Changing The Future

Changing the Future

This past week I had the opportunity to participate in a very rewarding project; we built a playground for some Hispanic kids in a very poor neighborhood. We also had a backyard Bible Club where we played with the kids for 2 hours, gave them a very short lesson on the gospel and fed them. I developed a new friendship with two 11 year old boys who desperately wanted some male interaction.

The project cost over $10,000. It involved clearing a vacant lot that an older lady had donated and prepping it for a large playhouse that had ladders, slides, climbing, etc. It was hard work. We dug holes, got blisters, and shoveled 2000 lbs of mulch, all with a smile on our face.

Playing with the kids for 2 hours each day was also a challenge. The 45-50 children ranged in age from 18 months (they came with their siblings) to young teenagers. One family provided 200+ water balloons every day for a great, fun, intense, water balloon fight.

Lessons Learned

The first thing I learned was that those kids and their parents were people. Many were probably illegal aliens, but they were pursuing what we all want: peace, prosperity and some happiness. Instead of being “those people” in the poor neighborhood, they know have faces and names: Omar, Nayo, Michelle, Issis, Danny, Brandon, Marciela and BB. These children have hopes, dreams and a lot of pain.

By spending time with them every day, I learned a lot. I no longer sit in judgment, but want to offer hope. These kids have no role models except gang members. These people can’t rise up from their situation without some outside help. You won’t know that truth unless you get involved. So, get involved.

Many have said that Hispanics don’t trust whites. Well, the only way to dispel that fact is to get to know the kids and their families. Give them a reason to trust you. We built those kids a playground. It was nothing they did or “deserved.” By doing so, we earned their trust. According to the lady who donated the land, there are a lot of happy faces in the playground next door. She is now smiling as are the kids.

Building relationships can overcome any stereotype. Too many of us are more comfortable believing the stereotype versus you or me actually getting involved. It is easier to criticize from the chair than get your hands dirty, build relationships, and step out of your comfort zone. The truth is that both sides had to step out of their comfort zones to engage. We, the gringos, had to go into an area that had gangs and spoke another language. The Hispanics had to come out and engage us. Fortunately, those kids were bored and starving for attention. We all had LOTS of fun and were hit by quite a few water balloons too.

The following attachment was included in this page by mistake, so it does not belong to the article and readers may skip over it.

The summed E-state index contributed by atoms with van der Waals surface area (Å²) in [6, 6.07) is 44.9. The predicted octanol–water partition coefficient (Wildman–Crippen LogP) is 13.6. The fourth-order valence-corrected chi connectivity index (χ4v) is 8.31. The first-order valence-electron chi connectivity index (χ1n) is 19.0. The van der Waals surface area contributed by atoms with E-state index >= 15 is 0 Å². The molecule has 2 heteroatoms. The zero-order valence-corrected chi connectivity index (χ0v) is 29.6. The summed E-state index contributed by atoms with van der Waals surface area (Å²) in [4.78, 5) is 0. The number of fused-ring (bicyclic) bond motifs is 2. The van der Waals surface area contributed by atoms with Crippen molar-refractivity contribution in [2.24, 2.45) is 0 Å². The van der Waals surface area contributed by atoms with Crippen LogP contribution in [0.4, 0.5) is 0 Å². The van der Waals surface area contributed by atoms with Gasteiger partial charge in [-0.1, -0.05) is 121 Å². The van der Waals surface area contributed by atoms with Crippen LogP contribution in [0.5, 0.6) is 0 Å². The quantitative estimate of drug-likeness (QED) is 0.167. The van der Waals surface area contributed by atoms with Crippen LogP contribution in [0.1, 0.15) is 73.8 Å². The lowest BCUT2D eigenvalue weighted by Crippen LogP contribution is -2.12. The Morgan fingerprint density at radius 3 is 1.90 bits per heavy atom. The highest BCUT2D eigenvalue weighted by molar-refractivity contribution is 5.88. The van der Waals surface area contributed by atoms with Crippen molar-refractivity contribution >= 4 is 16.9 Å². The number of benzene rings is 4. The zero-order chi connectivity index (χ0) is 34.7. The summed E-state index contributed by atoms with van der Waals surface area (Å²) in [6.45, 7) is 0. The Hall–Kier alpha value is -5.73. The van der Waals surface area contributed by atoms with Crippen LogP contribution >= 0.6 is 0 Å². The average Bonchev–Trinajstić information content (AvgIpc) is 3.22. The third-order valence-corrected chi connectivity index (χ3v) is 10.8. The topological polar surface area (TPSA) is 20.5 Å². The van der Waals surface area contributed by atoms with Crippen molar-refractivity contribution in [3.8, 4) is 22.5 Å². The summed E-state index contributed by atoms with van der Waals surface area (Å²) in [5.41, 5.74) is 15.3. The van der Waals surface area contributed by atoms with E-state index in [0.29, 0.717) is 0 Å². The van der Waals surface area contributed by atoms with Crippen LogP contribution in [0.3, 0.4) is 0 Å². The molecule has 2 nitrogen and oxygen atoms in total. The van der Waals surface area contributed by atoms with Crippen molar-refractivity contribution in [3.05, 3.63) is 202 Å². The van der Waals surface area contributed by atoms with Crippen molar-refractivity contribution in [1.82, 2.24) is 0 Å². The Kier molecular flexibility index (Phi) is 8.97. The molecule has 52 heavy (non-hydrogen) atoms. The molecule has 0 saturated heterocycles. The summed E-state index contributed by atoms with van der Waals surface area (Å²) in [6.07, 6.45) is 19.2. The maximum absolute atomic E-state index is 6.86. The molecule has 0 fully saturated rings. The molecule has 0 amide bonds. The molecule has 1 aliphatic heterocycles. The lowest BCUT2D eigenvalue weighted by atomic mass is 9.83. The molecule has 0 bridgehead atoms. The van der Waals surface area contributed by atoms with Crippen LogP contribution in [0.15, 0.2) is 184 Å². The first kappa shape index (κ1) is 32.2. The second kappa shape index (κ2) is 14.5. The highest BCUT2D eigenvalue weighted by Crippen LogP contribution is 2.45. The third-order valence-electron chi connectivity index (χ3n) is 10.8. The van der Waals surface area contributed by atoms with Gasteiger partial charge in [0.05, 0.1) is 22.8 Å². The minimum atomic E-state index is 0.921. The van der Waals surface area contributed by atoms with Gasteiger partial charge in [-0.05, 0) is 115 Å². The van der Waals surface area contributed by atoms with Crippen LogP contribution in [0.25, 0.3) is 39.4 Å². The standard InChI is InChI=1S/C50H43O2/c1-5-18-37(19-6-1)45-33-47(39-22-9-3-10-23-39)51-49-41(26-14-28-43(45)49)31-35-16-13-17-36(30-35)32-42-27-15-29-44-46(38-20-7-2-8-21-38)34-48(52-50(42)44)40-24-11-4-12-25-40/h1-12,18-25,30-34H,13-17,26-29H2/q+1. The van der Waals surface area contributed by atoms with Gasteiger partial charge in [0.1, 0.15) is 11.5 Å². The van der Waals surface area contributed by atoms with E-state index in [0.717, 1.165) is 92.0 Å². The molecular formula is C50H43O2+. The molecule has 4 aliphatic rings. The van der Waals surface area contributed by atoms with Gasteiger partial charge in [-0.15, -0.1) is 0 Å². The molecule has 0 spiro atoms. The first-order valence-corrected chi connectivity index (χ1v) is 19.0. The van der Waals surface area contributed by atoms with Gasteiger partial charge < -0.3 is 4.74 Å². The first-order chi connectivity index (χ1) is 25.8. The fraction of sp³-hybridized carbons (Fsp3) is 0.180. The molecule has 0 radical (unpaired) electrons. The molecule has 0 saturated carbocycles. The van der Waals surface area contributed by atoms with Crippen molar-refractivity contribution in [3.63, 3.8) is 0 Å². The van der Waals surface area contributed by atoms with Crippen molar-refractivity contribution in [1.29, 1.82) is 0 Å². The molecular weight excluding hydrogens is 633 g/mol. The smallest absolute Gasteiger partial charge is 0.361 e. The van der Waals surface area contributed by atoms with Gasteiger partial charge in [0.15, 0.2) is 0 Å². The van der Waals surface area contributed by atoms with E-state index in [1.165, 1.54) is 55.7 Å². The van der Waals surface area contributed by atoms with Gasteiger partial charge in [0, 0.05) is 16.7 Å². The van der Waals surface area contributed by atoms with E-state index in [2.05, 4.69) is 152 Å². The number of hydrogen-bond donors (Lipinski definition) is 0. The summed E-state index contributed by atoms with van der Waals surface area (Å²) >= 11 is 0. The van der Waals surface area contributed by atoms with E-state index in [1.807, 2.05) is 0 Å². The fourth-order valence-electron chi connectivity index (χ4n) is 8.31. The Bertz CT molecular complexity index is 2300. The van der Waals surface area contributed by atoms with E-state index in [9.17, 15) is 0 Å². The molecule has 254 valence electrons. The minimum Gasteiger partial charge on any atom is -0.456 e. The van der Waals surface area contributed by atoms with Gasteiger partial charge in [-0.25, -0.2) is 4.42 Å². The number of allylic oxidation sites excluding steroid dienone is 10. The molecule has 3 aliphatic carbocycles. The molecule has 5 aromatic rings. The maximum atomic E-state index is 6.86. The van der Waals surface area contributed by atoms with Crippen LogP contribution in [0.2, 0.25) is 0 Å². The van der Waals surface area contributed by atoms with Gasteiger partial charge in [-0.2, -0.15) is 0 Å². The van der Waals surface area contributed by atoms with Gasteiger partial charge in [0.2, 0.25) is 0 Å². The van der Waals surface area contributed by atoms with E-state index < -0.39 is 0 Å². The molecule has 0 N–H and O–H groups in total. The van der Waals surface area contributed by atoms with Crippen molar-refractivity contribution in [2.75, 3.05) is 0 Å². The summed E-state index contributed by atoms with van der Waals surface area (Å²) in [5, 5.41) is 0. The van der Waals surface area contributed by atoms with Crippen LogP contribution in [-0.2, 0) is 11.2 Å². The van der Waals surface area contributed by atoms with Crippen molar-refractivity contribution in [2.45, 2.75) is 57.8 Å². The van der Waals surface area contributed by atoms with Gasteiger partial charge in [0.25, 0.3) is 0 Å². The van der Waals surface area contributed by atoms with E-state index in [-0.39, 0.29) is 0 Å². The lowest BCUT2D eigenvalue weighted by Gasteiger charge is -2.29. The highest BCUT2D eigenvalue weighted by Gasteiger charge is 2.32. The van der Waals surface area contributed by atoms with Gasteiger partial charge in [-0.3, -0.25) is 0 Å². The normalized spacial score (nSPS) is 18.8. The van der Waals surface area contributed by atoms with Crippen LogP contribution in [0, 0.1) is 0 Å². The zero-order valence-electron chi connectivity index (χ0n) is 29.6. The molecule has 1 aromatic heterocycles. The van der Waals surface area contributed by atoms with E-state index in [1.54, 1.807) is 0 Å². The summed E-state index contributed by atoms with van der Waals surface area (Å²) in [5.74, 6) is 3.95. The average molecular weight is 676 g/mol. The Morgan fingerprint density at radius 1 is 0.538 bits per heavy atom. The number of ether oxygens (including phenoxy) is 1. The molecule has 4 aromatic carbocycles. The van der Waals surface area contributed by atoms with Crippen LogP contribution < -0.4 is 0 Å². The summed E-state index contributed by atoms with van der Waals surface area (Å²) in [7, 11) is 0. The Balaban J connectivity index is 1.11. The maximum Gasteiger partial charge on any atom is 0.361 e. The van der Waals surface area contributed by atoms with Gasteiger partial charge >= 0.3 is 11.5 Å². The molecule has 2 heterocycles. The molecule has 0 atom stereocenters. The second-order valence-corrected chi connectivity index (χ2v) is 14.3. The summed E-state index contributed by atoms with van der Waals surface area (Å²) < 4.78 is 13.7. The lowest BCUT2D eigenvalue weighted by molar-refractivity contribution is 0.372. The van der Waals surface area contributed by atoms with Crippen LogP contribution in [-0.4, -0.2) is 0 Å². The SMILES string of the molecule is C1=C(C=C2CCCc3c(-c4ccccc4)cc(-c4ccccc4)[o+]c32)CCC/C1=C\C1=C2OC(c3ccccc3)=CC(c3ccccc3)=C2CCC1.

Ok, where do I go from here? I helped build a playground, played with a bunch of kids and I feel good about myself. If I do nothing with what I have learned and experienced, then I am self-focused. Fortunately, the group has committed to keeping the playground painted and cared for. Also, as an individual, I can get involved with the couple who works regularly with the kids on a monthly basis.

I now have relationships and names: Omar, Enrique, Nayo and Marciela. I can get involved on a regular basis building bridges versus casting stones. What will you do?


Ephesians 2:8-9 “For it is by grace you have been saved, through faith—and this not from yourselves, it is the gift of God- not by works so that no one can boast.”

We built that playground out of grace to those kids. I explained to several boys what grace meant by asking them if they did anything to deserve the playground. They answered “No.” I asked them if we were required to build the playground. They answered “No.” I then told them that us building the playground was grace, something freely given to a person who doesn’t deserve it. They understood.

In our own lives God extends us grace, unmerited or unearned divine mercy. We are saved by faith in the death and resurrection of Jesus Christ. We are not saved because of ourselves. It is not our works that can save us. Just as the Hispanic kids were not capable of buying, or building that playground, nor are we capable of saving ourselves.

God has made eternal life, salvation, available to all of us, but we must accept in it faith, not because of anything we have done. An example of faith is the kids believing that the playground is for them and playing in it. If they don’t play in it, what value is our grace to them? The same is true for God’s grace to us, we must accept it in faith.

The great news is that grace does not stop at salvation but God gives grace to live and through his grace, He helps us give grace to others.

Accept God’s grace to you and pass it on to others. Go build a playground, or get involved in another’s life who can’t give back. Go do something kind. By doing this you will change another and in doing so, you will be changed as I have been.


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